Similarly, Kim’s stated willingness to dismantle Yongbyon, which is still dependent on unspecified “corresponding measures” from the United States, may be equally meaningless given the existence of the Kangson enrichment facility and the possibility that the North Koreans may have additional covert fissile material production sites. “I don’t know,” South Korean presidential spokesperson Yoon Young Chan told reporters at a press conference after the signing ceremony when they asked about how many other such nuclear facilities might exist.

Beyond that, Yoon was also unaware if Moon’s Administration had secured even an initial declaration of how many nuclear sites and total nuclear weapons North Korea has, no matter how dubious it might be. The United States has also unsuccessfully attempted to obtain this information through diplomatic channels. The South Korean presidential spokesperson did say that there were other agreements that did not make it into the public declaration.

Without this data, it’s essentially impossible to gauge how significant North Korea’s offers to dismantle sites or eliminate capabilities might be. Without knowing where the North Koreans are hiding all the parts of their nuclear program, its similarly difficult to verify whether or not they’re implementing their pledges rather than simply moving things to another, unknown site. Without a robust inspection and verification regime, what is or isn’t happening at known sites, and whether there might be any freeze in activity, would be equally difficult to judge.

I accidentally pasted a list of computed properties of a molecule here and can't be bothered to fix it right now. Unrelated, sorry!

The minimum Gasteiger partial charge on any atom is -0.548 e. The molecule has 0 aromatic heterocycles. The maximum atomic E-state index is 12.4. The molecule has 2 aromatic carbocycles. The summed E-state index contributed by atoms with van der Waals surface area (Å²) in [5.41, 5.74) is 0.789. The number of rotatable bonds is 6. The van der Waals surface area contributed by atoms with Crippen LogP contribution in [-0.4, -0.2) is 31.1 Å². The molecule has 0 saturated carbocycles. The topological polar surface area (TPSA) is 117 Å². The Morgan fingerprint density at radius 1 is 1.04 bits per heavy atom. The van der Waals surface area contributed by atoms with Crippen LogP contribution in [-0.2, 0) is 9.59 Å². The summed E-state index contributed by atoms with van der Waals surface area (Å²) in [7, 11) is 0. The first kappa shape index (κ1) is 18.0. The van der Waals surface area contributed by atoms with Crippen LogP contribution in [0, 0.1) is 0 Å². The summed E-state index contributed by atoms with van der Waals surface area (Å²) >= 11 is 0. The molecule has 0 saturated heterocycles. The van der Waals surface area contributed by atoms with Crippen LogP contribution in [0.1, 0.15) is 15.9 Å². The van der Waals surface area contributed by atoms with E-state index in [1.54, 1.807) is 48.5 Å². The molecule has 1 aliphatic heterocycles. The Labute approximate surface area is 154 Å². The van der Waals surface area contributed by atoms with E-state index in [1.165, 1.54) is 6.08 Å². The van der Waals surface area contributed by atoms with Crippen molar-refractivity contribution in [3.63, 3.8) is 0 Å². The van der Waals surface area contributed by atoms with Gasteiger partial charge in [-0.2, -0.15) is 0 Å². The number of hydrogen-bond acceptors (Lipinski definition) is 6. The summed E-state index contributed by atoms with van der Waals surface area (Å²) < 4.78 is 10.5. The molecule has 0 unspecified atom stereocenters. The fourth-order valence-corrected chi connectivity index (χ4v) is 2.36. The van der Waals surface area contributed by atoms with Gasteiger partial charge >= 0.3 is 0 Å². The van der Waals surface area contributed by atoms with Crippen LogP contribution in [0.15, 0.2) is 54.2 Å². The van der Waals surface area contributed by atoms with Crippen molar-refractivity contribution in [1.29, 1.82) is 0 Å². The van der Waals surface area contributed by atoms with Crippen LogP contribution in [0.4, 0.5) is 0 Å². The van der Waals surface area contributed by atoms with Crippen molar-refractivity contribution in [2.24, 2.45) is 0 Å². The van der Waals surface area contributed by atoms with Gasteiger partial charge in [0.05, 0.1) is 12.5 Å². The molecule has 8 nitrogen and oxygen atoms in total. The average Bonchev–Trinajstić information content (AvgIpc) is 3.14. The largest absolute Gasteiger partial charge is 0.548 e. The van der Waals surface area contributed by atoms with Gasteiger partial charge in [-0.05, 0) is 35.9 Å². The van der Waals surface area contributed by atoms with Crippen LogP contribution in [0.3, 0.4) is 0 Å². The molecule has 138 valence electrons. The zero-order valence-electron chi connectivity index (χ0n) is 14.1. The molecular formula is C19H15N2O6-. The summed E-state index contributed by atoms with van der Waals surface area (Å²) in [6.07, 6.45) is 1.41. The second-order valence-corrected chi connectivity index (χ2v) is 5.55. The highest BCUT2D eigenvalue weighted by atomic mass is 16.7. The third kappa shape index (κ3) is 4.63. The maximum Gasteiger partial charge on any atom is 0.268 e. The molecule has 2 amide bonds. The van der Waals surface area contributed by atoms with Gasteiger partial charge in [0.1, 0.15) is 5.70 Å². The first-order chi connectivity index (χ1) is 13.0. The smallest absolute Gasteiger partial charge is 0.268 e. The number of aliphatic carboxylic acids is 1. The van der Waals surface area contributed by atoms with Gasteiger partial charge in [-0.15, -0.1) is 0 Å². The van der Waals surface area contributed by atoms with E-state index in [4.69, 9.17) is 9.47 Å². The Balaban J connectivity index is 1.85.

With all of this in mind, the economic and social elements of the September 2018 declaration form a significant signal about future relations between the South and the North. For South Korea, the document in many ways appears to chart a course to a paradigm shift on the Peninsula that accepts North Korea as a nuclear power and seeks to reduce tensions and the possibility of conflict through greater economic and societal linkages.

South Korean president Moon Jae In, left, and North Korean premier Kim Jong Un wave and gesture from a limousine after Moon’s arrival in Pyongyang for the summit on Sept. 17, 2018., Kyodo via AP Images

This greater alignment between the two Koreas could make it virtually impossible for the United States to return to a policy of maximum pressure toward the North. This raises questions about how closely the United States and South Korea have been coordinating on the latter’s diplomatic endeavors.

In particular, while Moon and Kim were talking, the United States was highlighting problems with the existing sanctions regime against North Korea, especially Russia’s apparent non-compliance with those international restrictions. It could be increasingly difficult for the U.S. government to complain about lax sanctions enforcement as one of its own major allies in the region continues to promote greater economic cooperation with Pyongyang.